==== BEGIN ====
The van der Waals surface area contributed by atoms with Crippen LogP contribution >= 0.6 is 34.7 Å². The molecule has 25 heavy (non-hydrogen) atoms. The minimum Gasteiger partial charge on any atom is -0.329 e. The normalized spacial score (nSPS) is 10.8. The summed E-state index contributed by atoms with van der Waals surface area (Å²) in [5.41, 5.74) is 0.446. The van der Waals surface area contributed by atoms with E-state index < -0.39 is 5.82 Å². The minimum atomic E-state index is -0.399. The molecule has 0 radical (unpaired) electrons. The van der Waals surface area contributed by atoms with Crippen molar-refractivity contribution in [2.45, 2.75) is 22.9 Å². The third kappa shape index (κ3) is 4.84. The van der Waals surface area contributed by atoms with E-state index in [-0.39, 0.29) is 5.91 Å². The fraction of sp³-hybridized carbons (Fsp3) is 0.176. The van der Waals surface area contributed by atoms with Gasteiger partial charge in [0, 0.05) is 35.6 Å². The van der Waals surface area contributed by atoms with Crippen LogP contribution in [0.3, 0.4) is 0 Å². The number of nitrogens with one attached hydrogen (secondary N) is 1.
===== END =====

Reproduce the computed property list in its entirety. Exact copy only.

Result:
The van der Waals surface area contributed by atoms with Crippen LogP contribution >= 0.6 is 34.7 Å². The molecule has 25 heavy (non-hydrogen) atoms. The minimum Gasteiger partial charge on any atom is -0.329 e. The normalized spacial score (nSPS) is 10.8. The summed E-state index contributed by atoms with van der Waals surface area (Å²) in [5.41, 5.74) is 0.446. The van der Waals surface area contributed by atoms with E-state index < -0.39 is 5.82 Å². The minimum atomic E-state index is -0.399. The molecule has 0 radical (unpaired) electrons. The van der Waals surface area contributed by atoms with Crippen molar-refractivity contribution in [2.45, 2.75) is 22.9 Å². The third kappa shape index (κ3) is 4.84. The van der Waals surface area contributed by atoms with E-state index in [-0.39, 0.29) is 5.91 Å². The fraction of sp³-hybridized carbons (Fsp3) is 0.176. The van der Waals surface area contributed by atoms with Gasteiger partial charge in [0, 0.05) is 35.6 Å². The van der Waals surface area contributed by atoms with Crippen LogP contribution in [0.3, 0.4) is 0 Å². The number of nitrogens with one attached hydrogen (secondary N) is 1.